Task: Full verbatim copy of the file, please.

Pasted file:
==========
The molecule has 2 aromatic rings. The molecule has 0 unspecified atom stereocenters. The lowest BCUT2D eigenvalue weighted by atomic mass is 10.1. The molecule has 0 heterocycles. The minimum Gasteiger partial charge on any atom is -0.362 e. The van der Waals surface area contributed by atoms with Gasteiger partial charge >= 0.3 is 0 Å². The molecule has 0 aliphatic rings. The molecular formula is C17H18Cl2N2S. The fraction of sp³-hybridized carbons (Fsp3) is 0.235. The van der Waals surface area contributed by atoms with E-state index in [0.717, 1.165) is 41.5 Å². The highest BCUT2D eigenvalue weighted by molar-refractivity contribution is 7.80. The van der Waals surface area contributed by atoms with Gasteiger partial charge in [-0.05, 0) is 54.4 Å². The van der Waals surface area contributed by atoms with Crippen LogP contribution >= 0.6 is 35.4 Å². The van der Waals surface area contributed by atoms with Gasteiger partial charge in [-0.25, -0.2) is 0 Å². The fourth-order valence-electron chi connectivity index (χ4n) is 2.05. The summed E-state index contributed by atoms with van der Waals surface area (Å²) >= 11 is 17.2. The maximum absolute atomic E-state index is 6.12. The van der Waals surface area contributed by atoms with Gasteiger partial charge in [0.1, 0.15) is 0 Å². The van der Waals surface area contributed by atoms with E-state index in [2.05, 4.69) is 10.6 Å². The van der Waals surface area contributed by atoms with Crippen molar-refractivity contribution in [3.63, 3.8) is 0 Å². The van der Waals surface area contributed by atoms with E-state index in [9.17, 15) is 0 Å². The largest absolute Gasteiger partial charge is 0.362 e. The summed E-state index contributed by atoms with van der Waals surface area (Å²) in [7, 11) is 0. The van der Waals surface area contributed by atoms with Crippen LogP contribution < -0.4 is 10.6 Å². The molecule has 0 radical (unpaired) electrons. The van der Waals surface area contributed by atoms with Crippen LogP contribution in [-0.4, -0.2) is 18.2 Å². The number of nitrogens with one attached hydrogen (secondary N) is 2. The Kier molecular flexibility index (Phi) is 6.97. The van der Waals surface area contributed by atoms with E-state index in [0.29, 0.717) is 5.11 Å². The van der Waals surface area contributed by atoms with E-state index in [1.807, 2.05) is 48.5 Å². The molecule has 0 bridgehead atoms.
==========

The molecule has 2 aromatic rings. The molecule has 0 unspecified atom stereocenters. The lowest BCUT2D eigenvalue weighted by atomic mass is 10.1. The molecule has 0 heterocycles. The minimum Gasteiger partial charge on any atom is -0.362 e. The van der Waals surface area contributed by atoms with Gasteiger partial charge >= 0.3 is 0 Å². The molecule has 0 aliphatic rings. The molecular formula is C17H18Cl2N2S. The fraction of sp³-hybridized carbons (Fsp3) is 0.235. The van der Waals surface area contributed by atoms with E-state index in [0.717, 1.165) is 41.5 Å². The highest BCUT2D eigenvalue weighted by molar-refractivity contribution is 7.80. The van der Waals surface area contributed by atoms with Gasteiger partial charge in [-0.05, 0) is 54.4 Å². The van der Waals surface area contributed by atoms with Crippen LogP contribution >= 0.6 is 35.4 Å². The van der Waals surface area contributed by atoms with Gasteiger partial charge in [-0.25, -0.2) is 0 Å². The fourth-order valence-electron chi connectivity index (χ4n) is 2.05. The summed E-state index contributed by atoms with van der Waals surface area (Å²) >= 11 is 17.2. The maximum absolute atomic E-state index is 6.12. The van der Waals surface area contributed by atoms with Gasteiger partial charge in [0.1, 0.15) is 0 Å². The van der Waals surface area contributed by atoms with E-state index in [2.05, 4.69) is 10.6 Å². The van der Waals surface area contributed by atoms with Crippen molar-refractivity contribution in [3.63, 3.8) is 0 Å². The van der Waals surface area contributed by atoms with E-state index in [9.17, 15) is 0 Å². The largest absolute Gasteiger partial charge is 0.362 e. The summed E-state index contributed by atoms with van der Waals surface area (Å²) in [7, 11) is 0. The van der Waals surface area contributed by atoms with Crippen LogP contribution < -0.4 is 10.6 Å². The molecule has 0 radical (unpaired) electrons. The van der Waals surface area contributed by atoms with Crippen LogP contribution in [-0.4, -0.2) is 18.2 Å². The number of nitrogens with one attached hydrogen (secondary N) is 2. The Kier molecular flexibility index (Phi) is 6.97. The van der Waals surface area contributed by atoms with E-state index in [0.29, 0.717) is 5.11 Å². The van der Waals surface area contributed by atoms with E-state index in [1.807, 2.05) is 48.5 Å². The molecule has 0 bridgehead atoms.